At the age of twelve months, neurological examination revealed severe psychomotor retardation, truncal hypotonia, microcephaly, and brisk tendon reflexes. She was not able to follow objects. Dysmorphic features included narrow forehead, short nose, open mouth, receding chin, prominent auricles, and tapering fingers. There was prominent edema in the face and limbs [Figure 1]. Remainder of the physical examination was normal.
Figure 1: Prominent edema in the face and extremities of the patient

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Brain magnetic resonance imaging at the age of twelve months revealed cerebral, cerebellar and brainstem atrophy [Figure 2]. Metabolic investigations including plasma and serum amino acids, urine organic acids, tandem mass spectrometry, blood lactate, pyruvate, liver function tests, serum creatine kinase, and serum uric acid were normal. Karyotype was also normal. Fundoscopy was normal at that time, but at the age of two years, optic atrophy was detected in both eyes.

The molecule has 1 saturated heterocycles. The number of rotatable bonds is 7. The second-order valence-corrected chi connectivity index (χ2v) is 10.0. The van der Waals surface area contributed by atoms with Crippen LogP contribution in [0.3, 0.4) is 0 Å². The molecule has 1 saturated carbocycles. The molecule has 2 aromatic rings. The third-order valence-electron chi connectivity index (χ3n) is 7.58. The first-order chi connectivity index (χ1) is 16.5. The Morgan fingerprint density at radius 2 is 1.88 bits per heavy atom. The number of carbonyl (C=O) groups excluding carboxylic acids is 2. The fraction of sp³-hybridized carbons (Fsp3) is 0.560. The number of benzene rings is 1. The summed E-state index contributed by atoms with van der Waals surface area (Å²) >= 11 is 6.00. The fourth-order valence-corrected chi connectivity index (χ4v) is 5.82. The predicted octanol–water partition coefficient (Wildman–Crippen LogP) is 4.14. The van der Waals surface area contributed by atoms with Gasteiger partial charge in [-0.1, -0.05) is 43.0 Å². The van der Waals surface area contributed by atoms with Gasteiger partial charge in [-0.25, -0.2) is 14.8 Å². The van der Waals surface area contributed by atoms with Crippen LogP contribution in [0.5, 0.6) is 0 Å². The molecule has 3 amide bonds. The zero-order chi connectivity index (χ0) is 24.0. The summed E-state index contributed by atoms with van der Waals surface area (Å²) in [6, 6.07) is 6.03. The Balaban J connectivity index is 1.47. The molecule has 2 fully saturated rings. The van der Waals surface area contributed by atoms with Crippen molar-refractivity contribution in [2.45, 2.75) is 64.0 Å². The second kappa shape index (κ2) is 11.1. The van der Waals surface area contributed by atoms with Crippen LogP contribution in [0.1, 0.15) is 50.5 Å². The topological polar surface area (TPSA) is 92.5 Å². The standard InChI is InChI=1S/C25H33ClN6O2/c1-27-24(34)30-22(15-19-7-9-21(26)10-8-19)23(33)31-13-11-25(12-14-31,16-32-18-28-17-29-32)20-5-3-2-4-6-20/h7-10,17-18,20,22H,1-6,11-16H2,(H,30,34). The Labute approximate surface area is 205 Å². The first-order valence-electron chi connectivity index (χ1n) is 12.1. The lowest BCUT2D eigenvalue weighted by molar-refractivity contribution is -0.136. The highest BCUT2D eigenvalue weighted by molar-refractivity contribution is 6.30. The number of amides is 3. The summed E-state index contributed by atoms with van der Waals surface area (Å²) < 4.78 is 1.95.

Figure 2: Cerebral T1 weighted sagittal image showing cerebral, cerebellar and brainstem atrophy

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The patient is diagnosed as PEHO syndrome and she has severe psychomotor retardation, drug-resistant epilepsy and recurrent pneumonia episodes often requiring hospitalization.

The patient is a one-year-old girl and she is the first child of a nonconsanguineous parents. She was born at term by normal vaginal delivery following an uncomplicated delivery. At the age of one month, extensor spasms occurring 30- 40 times a day started and an electroencephalogram revealed hypsarrhythmia. She was treated with adrenocorticotrophic hormone, but after three months of seizure-free period, myoclonic and tonic seizures started which were controlled with a combination of clobazam and vigabatrin. Cranial magnetic resonance imaging, metabolic investigations including tandem mass spectrometry, blood lactic acid, pyruvate, ammonia and urine organic acids which were done in another hospital revealed no abnormality. Karyotype was also normal.